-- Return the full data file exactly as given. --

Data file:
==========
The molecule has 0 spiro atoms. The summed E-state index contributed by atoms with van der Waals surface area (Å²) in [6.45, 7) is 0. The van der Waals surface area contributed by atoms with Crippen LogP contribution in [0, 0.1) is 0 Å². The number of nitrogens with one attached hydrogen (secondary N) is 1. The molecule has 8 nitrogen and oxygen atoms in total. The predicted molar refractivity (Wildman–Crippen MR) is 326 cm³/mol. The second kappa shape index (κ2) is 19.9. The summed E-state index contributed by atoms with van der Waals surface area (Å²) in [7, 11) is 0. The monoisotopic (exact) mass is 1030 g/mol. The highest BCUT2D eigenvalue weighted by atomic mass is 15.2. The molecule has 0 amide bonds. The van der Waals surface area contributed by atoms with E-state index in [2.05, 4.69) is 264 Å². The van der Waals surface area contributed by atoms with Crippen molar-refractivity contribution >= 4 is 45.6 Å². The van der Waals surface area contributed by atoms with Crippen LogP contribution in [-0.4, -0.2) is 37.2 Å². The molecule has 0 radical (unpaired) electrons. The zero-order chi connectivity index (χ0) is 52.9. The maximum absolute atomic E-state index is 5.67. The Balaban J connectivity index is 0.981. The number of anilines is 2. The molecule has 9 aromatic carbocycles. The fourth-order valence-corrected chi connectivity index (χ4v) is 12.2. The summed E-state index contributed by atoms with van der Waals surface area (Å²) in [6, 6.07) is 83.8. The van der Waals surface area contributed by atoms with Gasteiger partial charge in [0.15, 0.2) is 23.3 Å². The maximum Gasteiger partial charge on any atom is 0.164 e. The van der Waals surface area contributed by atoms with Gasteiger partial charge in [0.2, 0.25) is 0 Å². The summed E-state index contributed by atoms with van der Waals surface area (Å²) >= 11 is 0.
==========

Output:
The molecule has 0 spiro atoms. The summed E-state index contributed by atoms with van der Waals surface area (Å²) in [6.45, 7) is 0. The van der Waals surface area contributed by atoms with Crippen LogP contribution in [0, 0.1) is 0 Å². The number of nitrogens with one attached hydrogen (secondary N) is 1. The molecule has 8 nitrogen and oxygen atoms in total. The predicted molar refractivity (Wildman–Crippen MR) is 326 cm³/mol. The second kappa shape index (κ2) is 19.9. The summed E-state index contributed by atoms with van der Waals surface area (Å²) in [7, 11) is 0. The monoisotopic (exact) mass is 1030 g/mol. The highest BCUT2D eigenvalue weighted by atomic mass is 15.2. The molecule has 0 amide bonds. The van der Waals surface area contributed by atoms with E-state index in [2.05, 4.69) is 264 Å². The van der Waals surface area contributed by atoms with Crippen molar-refractivity contribution >= 4 is 45.6 Å². The van der Waals surface area contributed by atoms with Crippen LogP contribution in [-0.4, -0.2) is 37.2 Å². The molecule has 0 radical (unpaired) electrons. The zero-order chi connectivity index (χ0) is 52.9. The maximum absolute atomic E-state index is 5.67. The Balaban J connectivity index is 0.981. The number of anilines is 2. The molecule has 9 aromatic carbocycles. The fourth-order valence-corrected chi connectivity index (χ4v) is 12.2. The summed E-state index contributed by atoms with van der Waals surface area (Å²) in [6, 6.07) is 83.8. The van der Waals surface area contributed by atoms with Gasteiger partial charge in [0.15, 0.2) is 23.3 Å². The maximum Gasteiger partial charge on any atom is 0.164 e. The van der Waals surface area contributed by atoms with Gasteiger partial charge in [0.2, 0.25) is 0 Å². The summed E-state index contributed by atoms with van der Waals surface area (Å²) >= 11 is 0.